If you have a free day in a city, particularly at the weekend, do a search for “walking tours”.  I’ve done a few of these, particularly food-based ones, where you get to stretch your legs whilst being given a tour of the sites and trying some local cuisine.  You also get to meet some people, which can be good.

People – YES and NO

Sometimes what I need to pull myself out of a gloomy mood is to spend some time with people.  Even if it’s just on the edges of a conversation, not engaging too much, being around people I know and value can be a positive thing.

On other occasions, it’s exactly the opposite of what I need, and I crave solitude.  On occasion, I won’t know until I turn up for dinner, say, that I’m really not in the right head-space for company.  I’ve found that if you plead jet-lag, colleagues are generally very understanding, and if there’s a loud-mouthed colleague who is very insistent that you stay and join in, find a quieter colleague and explain that you need to get back to the hotel early.

Reading – YES

Books are great to escape to.  Whether you carry a paperback in your laptop bag, have a Kindle (or other e-reader) or just read something that you’ve downloaded onto your phone, you can go “somewhere else” for a bit.  I find that having a physical book is helpful, or at least using an e-reader, as then you’re slightly protected from the temptation to check that email that’s just come in.

Headphones – YES

What did we do before headphones?  I try keep a set in my pocket wherever I’m going and connect my phone when I get a chance.  I may wander the floor of an Expo with music on, sit down with some music for a cup of tea (of which more below) in a five minute break during a meeting, or wait for a session to start with something soothing in my ears.  In fact, it doesn’t need to be soothing: I can be in the mood for classical, upbeat, loud, quiet, downbeat, indie, New Orleans jazz, bluegrass[2] or folk[3]. That’s one of the joys of having music available at pretty much all times now.  Insulating myself from the world and allowing myself to take a metaphorical breath before rejoining it, can make a big difference.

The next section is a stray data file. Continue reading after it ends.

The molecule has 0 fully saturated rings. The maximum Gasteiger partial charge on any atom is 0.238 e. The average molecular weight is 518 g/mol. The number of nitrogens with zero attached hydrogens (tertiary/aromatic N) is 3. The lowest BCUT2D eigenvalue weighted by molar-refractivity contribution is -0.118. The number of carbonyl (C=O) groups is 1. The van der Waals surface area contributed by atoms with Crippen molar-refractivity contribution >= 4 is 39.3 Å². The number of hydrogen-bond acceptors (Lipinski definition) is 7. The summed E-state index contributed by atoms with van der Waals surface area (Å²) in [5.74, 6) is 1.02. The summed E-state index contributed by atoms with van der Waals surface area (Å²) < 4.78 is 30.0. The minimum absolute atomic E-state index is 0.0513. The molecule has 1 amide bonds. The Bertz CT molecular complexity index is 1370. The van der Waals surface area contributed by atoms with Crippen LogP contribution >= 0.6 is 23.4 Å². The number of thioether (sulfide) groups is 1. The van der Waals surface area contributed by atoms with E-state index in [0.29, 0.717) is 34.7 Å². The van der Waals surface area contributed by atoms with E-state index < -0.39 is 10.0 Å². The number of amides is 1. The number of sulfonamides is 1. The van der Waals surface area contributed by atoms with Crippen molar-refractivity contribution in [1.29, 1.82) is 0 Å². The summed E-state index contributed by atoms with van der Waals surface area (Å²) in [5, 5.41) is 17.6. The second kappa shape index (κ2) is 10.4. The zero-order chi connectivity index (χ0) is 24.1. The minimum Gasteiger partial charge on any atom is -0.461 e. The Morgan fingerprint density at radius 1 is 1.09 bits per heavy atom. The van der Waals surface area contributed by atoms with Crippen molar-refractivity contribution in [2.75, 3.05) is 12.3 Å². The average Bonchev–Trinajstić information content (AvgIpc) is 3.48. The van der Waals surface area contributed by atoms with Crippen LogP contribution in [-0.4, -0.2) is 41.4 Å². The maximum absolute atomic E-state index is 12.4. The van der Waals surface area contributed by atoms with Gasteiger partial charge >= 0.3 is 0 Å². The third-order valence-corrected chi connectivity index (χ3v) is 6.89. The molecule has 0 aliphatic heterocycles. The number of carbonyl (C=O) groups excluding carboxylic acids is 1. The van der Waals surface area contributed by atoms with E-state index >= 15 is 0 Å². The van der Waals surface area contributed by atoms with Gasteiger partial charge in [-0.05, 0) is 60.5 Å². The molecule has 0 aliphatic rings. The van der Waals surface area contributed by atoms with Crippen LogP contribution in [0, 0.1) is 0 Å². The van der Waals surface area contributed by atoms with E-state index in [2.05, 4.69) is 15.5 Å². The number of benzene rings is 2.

Caffeine – YES (with care)

I don’t drink coffee (I just don’t like the taste), but I do drink tea.  It can be difficult to find a good cup of tea in North America[4], but I’ve discovered that when I can source one, the very act of sitting down and drinking it grounds me.  Smell and taste are such important senses for us, and I associate the smell and taste of tea so strongly with home and safety that a good cup of tea can do wonders for me.  That said, if I drink too much tea, I can get cranky (not to mention the fact that it’s a diuretic), and then I miss it if I can’t get it, so there’s a balance there.

Breathing – YES

Breathing is helpful, obviously.  If you don’t breathe, you’re going to die[5], but there’s a real power to stopping what you’re doing, and taking a few deep, purposeful breaths.  I’m sure there’s lots of science (and probably pseudo-science) around this, but try it: it can be really fantastic.

Conclusion

I know that I’m not alone in finding life difficult sometimes when I travel.  Please look after yourself and find whatever actions which help you.  My intention with this article isn’t to provide fixes for other people, but more to share a few things that help me, and most important, to acknowledge the problem.  If we do this, we can recognise the need for action in ourselves, but also for support in our family, friends and colleagues, too.

Last: if you become ill – physically, emotionally or mentally – you are not going to be functioning as well as you might when well.  It is in your and you organisation’s best interests for you to be well and healthy.  Many companies, organisations and unions provide (often free) help for those who are struggling.  If you keep experiencing feelings such as those described in this article, or you are in acute need, please seek professional help.


1 – because I’m British, and that’s the sort of language I use.

2 – one of my little guilty pleasures.

3 – another.

4 – you need decent tea to start with, and boiling or just off-boiling water: that’s close to 100C, or 212F.

5 – I’m not a medical expert, but I know that.